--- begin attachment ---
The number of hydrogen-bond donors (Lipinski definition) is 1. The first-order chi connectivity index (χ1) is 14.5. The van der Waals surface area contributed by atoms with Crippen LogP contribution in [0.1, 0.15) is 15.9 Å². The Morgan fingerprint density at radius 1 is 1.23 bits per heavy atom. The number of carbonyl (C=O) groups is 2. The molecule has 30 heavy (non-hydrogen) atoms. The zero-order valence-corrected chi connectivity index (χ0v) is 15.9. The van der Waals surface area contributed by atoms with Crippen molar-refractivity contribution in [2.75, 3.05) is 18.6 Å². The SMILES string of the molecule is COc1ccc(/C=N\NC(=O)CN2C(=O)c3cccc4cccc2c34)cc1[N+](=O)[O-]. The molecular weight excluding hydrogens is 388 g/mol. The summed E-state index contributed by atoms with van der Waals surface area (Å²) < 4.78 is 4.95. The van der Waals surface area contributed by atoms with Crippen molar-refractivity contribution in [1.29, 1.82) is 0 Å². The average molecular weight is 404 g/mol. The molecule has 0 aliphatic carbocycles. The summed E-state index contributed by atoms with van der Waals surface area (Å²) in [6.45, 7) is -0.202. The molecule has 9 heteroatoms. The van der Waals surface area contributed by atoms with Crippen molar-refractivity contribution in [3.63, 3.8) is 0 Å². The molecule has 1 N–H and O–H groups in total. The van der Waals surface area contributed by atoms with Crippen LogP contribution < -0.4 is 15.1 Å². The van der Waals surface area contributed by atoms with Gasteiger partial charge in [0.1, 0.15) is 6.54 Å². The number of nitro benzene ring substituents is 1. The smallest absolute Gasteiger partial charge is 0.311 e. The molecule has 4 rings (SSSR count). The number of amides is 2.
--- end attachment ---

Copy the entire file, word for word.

The number of hydrogen-bond donors (Lipinski definition) is 1. The first-order chi connectivity index (χ1) is 14.5. The van der Waals surface area contributed by atoms with Crippen LogP contribution in [0.1, 0.15) is 15.9 Å². The Morgan fingerprint density at radius 1 is 1.23 bits per heavy atom. The number of carbonyl (C=O) groups is 2. The molecule has 30 heavy (non-hydrogen) atoms. The zero-order valence-corrected chi connectivity index (χ0v) is 15.9. The van der Waals surface area contributed by atoms with Crippen molar-refractivity contribution in [2.75, 3.05) is 18.6 Å². The SMILES string of the molecule is COc1ccc(/C=N\NC(=O)CN2C(=O)c3cccc4cccc2c34)cc1[N+](=O)[O-]. The molecular weight excluding hydrogens is 388 g/mol. The summed E-state index contributed by atoms with van der Waals surface area (Å²) < 4.78 is 4.95. The van der Waals surface area contributed by atoms with Crippen molar-refractivity contribution in [1.29, 1.82) is 0 Å². The average molecular weight is 404 g/mol. The molecule has 0 aliphatic carbocycles. The summed E-state index contributed by atoms with van der Waals surface area (Å²) in [6.45, 7) is -0.202. The molecule has 9 heteroatoms. The van der Waals surface area contributed by atoms with Crippen molar-refractivity contribution in [3.63, 3.8) is 0 Å². The molecule has 1 N–H and O–H groups in total. The van der Waals surface area contributed by atoms with Crippen LogP contribution < -0.4 is 15.1 Å². The van der Waals surface area contributed by atoms with Gasteiger partial charge in [0.1, 0.15) is 6.54 Å². The number of nitro benzene ring substituents is 1. The smallest absolute Gasteiger partial charge is 0.311 e. The molecule has 4 rings (SSSR count). The number of amides is 2.